Last Updated on June 12, 2017, by eNotes Editorial. Word Count: 657
Xanthos: Achilleus’ horse, who prophesies his coming death
Thetis brings the new armor to Achilleus and finds him still weeping over the body of Patroklos. Achilleus takes his new armor and gathers the Achaians together. He announces that he is putting aside his anger toward Agamemnon and that he will now return to the battle. This news is greeted with joy by the Achaians. Agamemnon then answers Achilleus, acknowledging the folly of their quarrel and again offering the great gifts he had promised.
Achilleus is eager to do battle and urges the Achaians to ready themselves without delay. Odysseus points out that the men have not eaten, and that they will need strength for the battle. He suggests that first they rest and feast, and that Agamemnon bring the gifts for Achilleus for all to see. Achilleus relents, but swears that he will neither eat nor drink until he has avenged the death of Patroklos. The gifts are brought out to Achilleus and a great oath is sworn before Zeus that Agamemnon did not lie with Briseis.
Achilleus puts on his new armor and mounts his chariot, calling out to his horses to bring him home safely, unlike Patroklos. The horse Xanthos speaks back to him, assuring him that he will return from this day’s battle unharmed. He goes on, however, to predict the fated death of Achilleus. This angers Achilleus, as he well knows his death is near. He is determined nonetheless to drive back the Trojans, and with a loud shout he sets off for battle.
Discussion and Analysis
Achilleus finally reconciles with Agamemnon. However, the decision does not stem from any moral revelation of his foolish pride. Rather, he is moved by the motive of revenge for Patroklos. His speech about putting aside his quarrel with Agamemnon seems only a formality that will allow him to join in the battle. He shows how little he is interested in the new peace with Agamemnon by brushing off the leader’s attempts to bring him gifts. Achilleus again shows he has no interest in material possessions. Clearly his mind is focused only on finding Hektor and making him pay for his actions.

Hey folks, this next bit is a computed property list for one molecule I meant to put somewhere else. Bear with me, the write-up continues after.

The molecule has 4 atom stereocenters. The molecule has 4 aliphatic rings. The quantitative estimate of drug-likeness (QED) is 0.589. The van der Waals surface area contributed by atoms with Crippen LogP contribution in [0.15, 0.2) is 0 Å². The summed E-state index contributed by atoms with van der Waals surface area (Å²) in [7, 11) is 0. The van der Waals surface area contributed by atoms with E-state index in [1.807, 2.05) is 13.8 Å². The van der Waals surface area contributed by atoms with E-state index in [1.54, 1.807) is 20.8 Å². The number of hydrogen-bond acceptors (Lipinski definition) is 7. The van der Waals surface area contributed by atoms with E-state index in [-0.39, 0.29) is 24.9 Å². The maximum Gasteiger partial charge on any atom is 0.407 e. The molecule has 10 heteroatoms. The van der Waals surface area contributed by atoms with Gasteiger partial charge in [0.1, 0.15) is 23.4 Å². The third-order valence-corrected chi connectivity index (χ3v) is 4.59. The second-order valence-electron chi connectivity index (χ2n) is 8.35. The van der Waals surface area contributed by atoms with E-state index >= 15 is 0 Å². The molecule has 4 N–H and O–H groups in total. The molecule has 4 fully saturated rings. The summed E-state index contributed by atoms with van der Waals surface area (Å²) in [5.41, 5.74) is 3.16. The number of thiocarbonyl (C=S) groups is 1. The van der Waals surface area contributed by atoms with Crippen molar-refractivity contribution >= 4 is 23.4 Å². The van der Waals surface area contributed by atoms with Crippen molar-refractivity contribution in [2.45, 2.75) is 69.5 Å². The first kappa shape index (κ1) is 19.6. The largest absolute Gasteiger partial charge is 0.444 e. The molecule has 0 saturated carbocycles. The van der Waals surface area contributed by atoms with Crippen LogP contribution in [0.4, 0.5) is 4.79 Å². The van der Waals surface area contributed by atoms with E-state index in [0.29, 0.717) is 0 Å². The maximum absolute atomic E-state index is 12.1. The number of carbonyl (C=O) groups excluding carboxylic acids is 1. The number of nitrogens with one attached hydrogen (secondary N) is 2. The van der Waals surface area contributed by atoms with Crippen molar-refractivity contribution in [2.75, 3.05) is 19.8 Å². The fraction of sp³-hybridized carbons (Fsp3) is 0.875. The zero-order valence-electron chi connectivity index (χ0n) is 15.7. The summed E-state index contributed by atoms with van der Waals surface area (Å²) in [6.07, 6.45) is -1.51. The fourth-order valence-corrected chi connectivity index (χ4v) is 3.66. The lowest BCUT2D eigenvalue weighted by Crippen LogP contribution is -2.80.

Achilleus takes the further step of refusing to eat or drink until Hektor has been killed. This move serves to isolate him from the larger forces. It is clear that avenging Patroklos’ death will be his mission, and not an Achaian group effort. Achilleus chooses not to join in the camaraderie of the feasting. This decision is due to his enormous sense of grief and the unyeilding concentration he has on his mission. However, it seems to slight Agamemnon’s offers of hospitality. By refusing nourishment, Achilleus is also showing that nothing, not even life itself, matters to him as much as his dear friend. Eating and drinking are fundamental human needs. In refusing them, he becomes superhuman, accepting strength from Athene.
In a bizarre attempt to “pass the buck,” Achilleus blames his horses for not bringing Patroklos back alive. Achilleus is desperately trying to escape his own guilty feelings for the death of his friend. In an equally bizarre exchange, one of the horses answers him. The horse tells Achilleus that the death was the result of Apollo’s actions and the hand of fate. There is a very real tension here between human decisions and their inevitable consequences, and the role played by fate. Hektor continually acts without concern for consequences, sure of the knowledge that fate will run its course regardless of his decisions. Achilleus, however, struggles with the guilt of having made a decision that had tragic results. There would be no room for guilt if all were dependent on fate. Achilleus sees room for bending fate, and is actually given a choice that will save him from his fated death for a time. In his grief, however, he has no desire to prolong his life.
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